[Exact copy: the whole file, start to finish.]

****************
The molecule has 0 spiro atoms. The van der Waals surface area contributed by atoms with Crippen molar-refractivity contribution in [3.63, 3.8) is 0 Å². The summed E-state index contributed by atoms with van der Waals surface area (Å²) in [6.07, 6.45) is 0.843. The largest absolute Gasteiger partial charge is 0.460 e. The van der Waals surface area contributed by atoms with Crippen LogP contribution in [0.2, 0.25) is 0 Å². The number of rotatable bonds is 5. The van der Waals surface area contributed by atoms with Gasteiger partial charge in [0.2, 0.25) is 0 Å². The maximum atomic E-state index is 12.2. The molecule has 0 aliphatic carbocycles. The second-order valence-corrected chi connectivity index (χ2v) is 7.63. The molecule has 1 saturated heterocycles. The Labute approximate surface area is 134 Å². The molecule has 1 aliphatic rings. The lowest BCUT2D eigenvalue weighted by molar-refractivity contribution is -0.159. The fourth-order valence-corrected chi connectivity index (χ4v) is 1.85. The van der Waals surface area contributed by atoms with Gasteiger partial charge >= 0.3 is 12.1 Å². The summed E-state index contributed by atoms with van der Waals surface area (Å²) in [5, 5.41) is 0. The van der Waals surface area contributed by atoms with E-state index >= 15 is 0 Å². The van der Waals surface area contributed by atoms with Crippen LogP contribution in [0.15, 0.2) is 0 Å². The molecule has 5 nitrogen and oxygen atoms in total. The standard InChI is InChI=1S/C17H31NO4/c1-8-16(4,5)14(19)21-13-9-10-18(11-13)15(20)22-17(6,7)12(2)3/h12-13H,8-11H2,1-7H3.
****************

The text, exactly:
The molecule has 0 spiro atoms. The van der Waals surface area contributed by atoms with Crippen molar-refractivity contribution in [3.63, 3.8) is 0 Å². The summed E-state index contributed by atoms with van der Waals surface area (Å²) in [6.07, 6.45) is 0.843. The largest absolute Gasteiger partial charge is 0.460 e. The van der Waals surface area contributed by atoms with Crippen LogP contribution in [0.2, 0.25) is 0 Å². The number of rotatable bonds is 5. The van der Waals surface area contributed by atoms with Gasteiger partial charge in [0.2, 0.25) is 0 Å². The maximum atomic E-state index is 12.2. The molecule has 0 aliphatic carbocycles. The second-order valence-corrected chi connectivity index (χ2v) is 7.63. The molecule has 1 saturated heterocycles. The Labute approximate surface area is 134 Å². The molecule has 1 aliphatic rings. The lowest BCUT2D eigenvalue weighted by molar-refractivity contribution is -0.159. The fourth-order valence-corrected chi connectivity index (χ4v) is 1.85. The van der Waals surface area contributed by atoms with Gasteiger partial charge >= 0.3 is 12.1 Å². The summed E-state index contributed by atoms with van der Waals surface area (Å²) in [5, 5.41) is 0. The van der Waals surface area contributed by atoms with E-state index >= 15 is 0 Å². The van der Waals surface area contributed by atoms with Crippen LogP contribution in [0.15, 0.2) is 0 Å². The molecule has 5 nitrogen and oxygen atoms in total. The standard InChI is InChI=1S/C17H31NO4/c1-8-16(4,5)14(19)21-13-9-10-18(11-13)15(20)22-17(6,7)12(2)3/h12-13H,8-11H2,1-7H3.